Film Review: Skyscraper is as solid as The Rock


Coming off a string of movies with huge box office wins (Jumanji, Fast 7, Rampage), Dwayne ‘’The Rock’’ Johnson might well be the most bankable film star in the world. There are a couple list of reasons his movies are so popular, and no, quality isn’t one of them.

No one visits the Cineplex to see Dwayne Johnson demonstrate Denzel Washington levels acting range, or to topline moderately priced Oscar bait dramas.

Everyone comes to The Rock for some reliable escapism; the bigger, the dumber, the better. Who doesn’t score some kind of thrill, living vicariously through the former WWE professional wrestler- and his bulking physique- as he wreaks havoc, and unleashes destruction on his way to saving the world from certain doom? Watching The Rock charm his way through mediocre written fare armed with a sprinkling of comic lines and a healthy dose of self-awareness is indeed everyone’s favorite summer past time. At least according to recent box office estimates.

Everyone is in on the joke. Everyone is happy to play along.

Skyscraper comes across as one of those big money plays Hollywood has learnt to make in order to seize a large chunk of foreign box office takings, particularly in Asia. Set in Hong Kong, Skyscraper sports a cast of Asians in supporting roles, including Singapore star, Ng Chin Han as a billionaire who masterminds the world’s tallest building, a 3,500feet, 225 stories tall artificial wonder of technology and futurism named ‘’The Pearl.’’ Throw in an European accented villain and the international market play is alive and thriving.

From the moment the camera focuses on ‘’The Pearl’’, and Johnson’s William Sawyer is guided through the building’s wonders, it is quite obvious what is coming next. Like the biblical tower of Babel, The Pearl, is merely set up to be destroyed spectacularly, in a combustible cloud of fireworks and CGI. The Rock will do his bit, including breaking the laws of science and gravity, to save the magnificent structure but Hollywood capitalistic rules insist that it must burn.

Skyscraper does burn. And Dwayne Johnson comes in to save the day as the distressed father putting everything on the line to rescue his beloved family trapped within the towering inferno.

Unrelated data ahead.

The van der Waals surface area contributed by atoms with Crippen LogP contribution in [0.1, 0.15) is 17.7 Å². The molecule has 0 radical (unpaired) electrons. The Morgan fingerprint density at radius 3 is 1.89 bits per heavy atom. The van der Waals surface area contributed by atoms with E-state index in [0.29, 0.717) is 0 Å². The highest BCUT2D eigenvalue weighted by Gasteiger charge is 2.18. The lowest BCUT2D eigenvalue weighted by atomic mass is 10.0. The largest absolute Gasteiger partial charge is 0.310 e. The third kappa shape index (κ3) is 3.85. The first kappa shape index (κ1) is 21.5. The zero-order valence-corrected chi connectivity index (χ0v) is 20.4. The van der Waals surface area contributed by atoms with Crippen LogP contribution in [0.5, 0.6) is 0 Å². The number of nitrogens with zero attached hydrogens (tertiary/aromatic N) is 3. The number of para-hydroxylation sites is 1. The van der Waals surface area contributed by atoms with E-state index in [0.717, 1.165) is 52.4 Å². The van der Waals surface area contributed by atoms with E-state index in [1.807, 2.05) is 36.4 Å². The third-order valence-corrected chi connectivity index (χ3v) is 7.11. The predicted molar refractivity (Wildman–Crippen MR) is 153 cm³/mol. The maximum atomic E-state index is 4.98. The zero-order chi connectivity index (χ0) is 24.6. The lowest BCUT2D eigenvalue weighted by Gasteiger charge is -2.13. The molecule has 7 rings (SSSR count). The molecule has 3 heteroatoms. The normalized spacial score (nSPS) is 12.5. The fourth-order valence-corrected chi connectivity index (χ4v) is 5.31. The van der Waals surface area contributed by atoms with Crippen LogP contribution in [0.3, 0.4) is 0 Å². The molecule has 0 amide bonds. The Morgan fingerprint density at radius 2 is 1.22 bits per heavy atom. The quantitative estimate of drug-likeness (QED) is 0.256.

Johnson plays Sawyer as an efficient if nervous security consultant and doting family guy who arrives Hong Kong with his family to take up a job offer at The Pearl. He is hosted by billionaire Zhao (Chin Han) on the recommendation of a former colleague, Ben (Pablo Schreiber) who served with Sawyer in the FBI hostage rescue special force.

Both were forced into retirement after a rescue attempt went horribly wrong and Sawyer suffered the loss of a lower limb. Nursed back to life by his wife, Sarah (Neve Campbell), a combat surgeon, Sawyer has been outfitted with a modern prosthetic limb, a useful plot device that not only helps Sawyer run around the city as he tries to save his family, but manages to serve as an inclusivity prop as well .

Sawyer may have only one leg but don’t expect to feel sorry for him. Skyscraper isn’t about that angle and so every potential weakness is ultimately a form of strength. Written and directed by Rawson Marshall Thurber, Skyscraper, in its own way, champions the agency of people living with disabilities and gives Neve Campbell way more to do than the wife of the hero would usually get in films like these.

The screenplay is far from original, chockfull of clichés and homages to disaster films like The Towering Inferno, but thanks to some tight editing and thrilling set pieces, Skyscraper is a hugely entertaining, if divinely reckless popcorn flick.

Action packed from start to finish, Skyscraper has scenes that are jaw dropping coexisting alongside moments that are terribly cheesy. But Dwayne Johnson is a handy action star and if anyone can carry a basic action film like this and elevate it to something genuinely watchable, he is the man.

Rick Nwanso is a PR professional and film reviewer, currently attached to eth Global.

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